Avery Law Firm secures ruling that the newly enacted Colorado Child Sex Abuse Accountability Act, SB21-88, is constitutional.
For Immediate Release
September 22, 2022
Contact: James Avery, Denver Injury Law, LLC, Denver, CO, ph. 303-840-2222, email: email@example.com
Re: Child Sex Abuse Accountability Act Ruled Constitutional by Arapahoe Court
Denver, Colorado- DENVER INJURY LAW, LLC. Trial lawyer James Avery has obtained the first state court ruling successfully defending and holding that the newly enacted SB021-88, Child Sex Abuse Accountability Act, is constitutional. Opponents of the Act urged the Legislature to reject the proposed law, arguing that it violated the Colorado Constitution; instead, the Legislature enacted the new law, which when signed by Governor Polis, created a new cause of action for child victims of sexual assault against perpetrators and the entities that enabled them. The law also eliminated statutes of limitation for future victims. District Court Judge Peter Michaelson issued the ruling on September 21, 2022 in the case of Norris v Cherry Creek School District.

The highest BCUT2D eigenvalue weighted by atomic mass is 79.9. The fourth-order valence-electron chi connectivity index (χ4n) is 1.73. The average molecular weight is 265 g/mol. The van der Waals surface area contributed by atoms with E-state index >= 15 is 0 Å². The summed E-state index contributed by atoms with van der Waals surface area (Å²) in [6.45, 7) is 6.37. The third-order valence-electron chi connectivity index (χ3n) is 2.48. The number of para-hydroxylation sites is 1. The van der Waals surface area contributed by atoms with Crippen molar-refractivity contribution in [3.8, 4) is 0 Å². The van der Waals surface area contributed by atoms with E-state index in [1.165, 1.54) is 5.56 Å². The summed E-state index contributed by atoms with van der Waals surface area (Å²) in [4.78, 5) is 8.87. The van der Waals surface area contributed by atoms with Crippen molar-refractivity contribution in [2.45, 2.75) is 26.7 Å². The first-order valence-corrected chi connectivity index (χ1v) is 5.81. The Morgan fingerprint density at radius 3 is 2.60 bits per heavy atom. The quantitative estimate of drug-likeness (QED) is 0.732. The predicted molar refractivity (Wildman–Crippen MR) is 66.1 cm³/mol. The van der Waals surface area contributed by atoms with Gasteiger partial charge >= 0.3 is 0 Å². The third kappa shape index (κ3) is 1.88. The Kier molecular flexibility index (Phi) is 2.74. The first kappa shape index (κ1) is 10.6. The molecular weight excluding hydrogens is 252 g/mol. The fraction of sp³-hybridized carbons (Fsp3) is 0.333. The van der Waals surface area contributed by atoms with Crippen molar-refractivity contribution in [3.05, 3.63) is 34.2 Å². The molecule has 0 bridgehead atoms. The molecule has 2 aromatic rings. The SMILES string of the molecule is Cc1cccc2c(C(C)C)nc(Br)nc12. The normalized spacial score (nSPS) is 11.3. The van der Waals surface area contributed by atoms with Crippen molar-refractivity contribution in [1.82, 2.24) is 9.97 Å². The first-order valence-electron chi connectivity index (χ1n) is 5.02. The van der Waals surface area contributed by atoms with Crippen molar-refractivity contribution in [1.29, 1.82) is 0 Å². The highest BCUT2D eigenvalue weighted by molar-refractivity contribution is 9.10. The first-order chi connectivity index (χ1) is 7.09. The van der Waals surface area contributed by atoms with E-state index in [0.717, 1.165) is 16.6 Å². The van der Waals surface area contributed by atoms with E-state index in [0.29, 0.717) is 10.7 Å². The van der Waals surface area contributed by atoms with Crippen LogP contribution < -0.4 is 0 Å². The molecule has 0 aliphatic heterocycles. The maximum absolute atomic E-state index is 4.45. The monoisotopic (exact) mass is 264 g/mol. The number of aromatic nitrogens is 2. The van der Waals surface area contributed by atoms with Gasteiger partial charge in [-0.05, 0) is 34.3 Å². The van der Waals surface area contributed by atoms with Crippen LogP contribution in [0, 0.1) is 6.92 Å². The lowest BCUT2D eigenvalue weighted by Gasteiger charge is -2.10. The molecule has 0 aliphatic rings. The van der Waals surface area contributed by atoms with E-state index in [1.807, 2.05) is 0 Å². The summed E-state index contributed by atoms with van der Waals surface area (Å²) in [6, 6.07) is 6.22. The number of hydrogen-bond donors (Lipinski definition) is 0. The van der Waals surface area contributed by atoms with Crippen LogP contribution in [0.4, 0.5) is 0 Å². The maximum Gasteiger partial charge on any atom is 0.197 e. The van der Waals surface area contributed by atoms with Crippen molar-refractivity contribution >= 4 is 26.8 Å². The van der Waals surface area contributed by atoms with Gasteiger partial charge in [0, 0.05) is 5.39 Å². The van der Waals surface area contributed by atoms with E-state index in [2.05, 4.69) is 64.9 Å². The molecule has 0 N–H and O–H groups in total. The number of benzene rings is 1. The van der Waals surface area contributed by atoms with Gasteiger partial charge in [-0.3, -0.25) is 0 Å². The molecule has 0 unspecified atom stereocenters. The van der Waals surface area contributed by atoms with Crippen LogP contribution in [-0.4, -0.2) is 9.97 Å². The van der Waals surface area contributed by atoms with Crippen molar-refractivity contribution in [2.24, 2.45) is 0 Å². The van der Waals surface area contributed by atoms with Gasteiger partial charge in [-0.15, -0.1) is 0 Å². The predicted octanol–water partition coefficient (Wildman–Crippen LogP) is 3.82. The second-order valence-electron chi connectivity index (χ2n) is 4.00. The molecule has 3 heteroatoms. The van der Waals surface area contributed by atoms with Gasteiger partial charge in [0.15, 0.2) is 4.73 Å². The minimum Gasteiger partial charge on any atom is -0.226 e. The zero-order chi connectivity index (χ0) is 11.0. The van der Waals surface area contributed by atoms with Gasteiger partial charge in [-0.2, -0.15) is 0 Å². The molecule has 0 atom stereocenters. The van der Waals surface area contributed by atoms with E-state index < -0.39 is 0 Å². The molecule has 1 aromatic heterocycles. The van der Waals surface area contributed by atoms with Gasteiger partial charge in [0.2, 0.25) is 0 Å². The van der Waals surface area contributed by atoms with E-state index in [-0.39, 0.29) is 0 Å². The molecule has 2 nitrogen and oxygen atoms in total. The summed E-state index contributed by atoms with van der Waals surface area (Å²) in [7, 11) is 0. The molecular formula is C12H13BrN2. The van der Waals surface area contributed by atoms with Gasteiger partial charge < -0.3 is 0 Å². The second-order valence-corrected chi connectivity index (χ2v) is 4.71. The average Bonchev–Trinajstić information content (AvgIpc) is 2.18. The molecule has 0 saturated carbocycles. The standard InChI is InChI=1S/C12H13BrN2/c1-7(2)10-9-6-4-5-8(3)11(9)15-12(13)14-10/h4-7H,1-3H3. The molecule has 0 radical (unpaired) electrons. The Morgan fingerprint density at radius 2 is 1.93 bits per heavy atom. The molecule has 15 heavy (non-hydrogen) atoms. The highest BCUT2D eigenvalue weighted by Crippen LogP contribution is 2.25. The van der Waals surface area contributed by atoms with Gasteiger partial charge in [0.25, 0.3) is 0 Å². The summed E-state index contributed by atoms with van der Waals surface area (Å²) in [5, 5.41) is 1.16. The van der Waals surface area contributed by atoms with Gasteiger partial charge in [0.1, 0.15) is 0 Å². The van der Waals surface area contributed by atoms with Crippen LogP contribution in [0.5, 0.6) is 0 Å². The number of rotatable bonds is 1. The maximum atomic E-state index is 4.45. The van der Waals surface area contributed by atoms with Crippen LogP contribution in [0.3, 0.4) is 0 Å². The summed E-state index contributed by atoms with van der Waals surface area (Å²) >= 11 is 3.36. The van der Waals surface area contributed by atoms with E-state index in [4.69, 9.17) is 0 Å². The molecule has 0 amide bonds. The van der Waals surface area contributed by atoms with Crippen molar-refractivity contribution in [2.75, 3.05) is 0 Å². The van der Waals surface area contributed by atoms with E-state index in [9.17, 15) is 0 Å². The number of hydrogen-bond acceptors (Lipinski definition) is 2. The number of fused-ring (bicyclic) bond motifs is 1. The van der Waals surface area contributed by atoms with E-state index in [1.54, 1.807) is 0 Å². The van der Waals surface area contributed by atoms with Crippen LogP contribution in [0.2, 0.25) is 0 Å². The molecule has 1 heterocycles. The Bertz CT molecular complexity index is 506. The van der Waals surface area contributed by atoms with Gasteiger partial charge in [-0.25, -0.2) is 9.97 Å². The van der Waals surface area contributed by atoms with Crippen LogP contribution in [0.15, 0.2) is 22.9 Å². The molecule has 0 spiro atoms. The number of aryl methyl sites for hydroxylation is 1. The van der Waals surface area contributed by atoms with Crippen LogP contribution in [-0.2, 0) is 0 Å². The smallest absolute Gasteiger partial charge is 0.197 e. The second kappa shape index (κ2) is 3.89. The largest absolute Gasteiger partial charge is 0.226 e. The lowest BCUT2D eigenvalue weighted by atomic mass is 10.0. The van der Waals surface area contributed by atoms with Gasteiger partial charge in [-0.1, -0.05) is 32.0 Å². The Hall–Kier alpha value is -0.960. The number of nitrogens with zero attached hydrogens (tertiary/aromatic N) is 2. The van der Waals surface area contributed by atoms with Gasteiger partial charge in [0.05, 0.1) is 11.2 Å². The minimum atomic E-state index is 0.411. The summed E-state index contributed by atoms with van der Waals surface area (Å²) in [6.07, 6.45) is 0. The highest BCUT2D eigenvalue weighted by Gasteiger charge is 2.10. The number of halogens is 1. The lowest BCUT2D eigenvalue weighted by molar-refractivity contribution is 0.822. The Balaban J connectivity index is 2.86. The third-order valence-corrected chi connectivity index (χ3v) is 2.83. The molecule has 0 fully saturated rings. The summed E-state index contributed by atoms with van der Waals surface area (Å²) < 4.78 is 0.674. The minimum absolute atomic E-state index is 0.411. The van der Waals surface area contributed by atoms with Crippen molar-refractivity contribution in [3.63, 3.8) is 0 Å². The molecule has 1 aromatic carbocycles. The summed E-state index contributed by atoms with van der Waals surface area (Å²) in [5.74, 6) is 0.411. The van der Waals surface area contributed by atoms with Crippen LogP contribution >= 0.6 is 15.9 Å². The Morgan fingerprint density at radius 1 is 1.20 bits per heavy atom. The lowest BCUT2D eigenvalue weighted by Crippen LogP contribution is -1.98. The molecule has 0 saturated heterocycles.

“The significance of this ruling for child sex abuse victims cannot be overstated. There has never been a case in Colorado where an entity has been held legally responsible for child sex assault. It has been a long battle getting a case into the courts on behalf of my client, Ms. Norris, who was repeatedly sexually abused as a child attending Cherry Creek School District’s Smoky Hill High School. We hope this ruling encourages more victims to seek justice in the courts” says lawyer James Avery. In the lawsuit, the victim alleges while hidden in the Smoky Hill High counselor’s office room, social studies room, and other private places, Defendant Kaempfer began having sexual relations with her in the Spring of 1980 when she was a student aged 17, which conduct continued throughout the Spring of 1980. Kaempfer engaged in such sexual misconduct on the premises of the Smoky Hill High School and outside it and numerous other employees of the School are alleged to have been aware of and kept quiet about the abuse. Kaempfer was never publicly disciplined or charged with any crime for the offenses. Damages under the new law are capped at $1 million.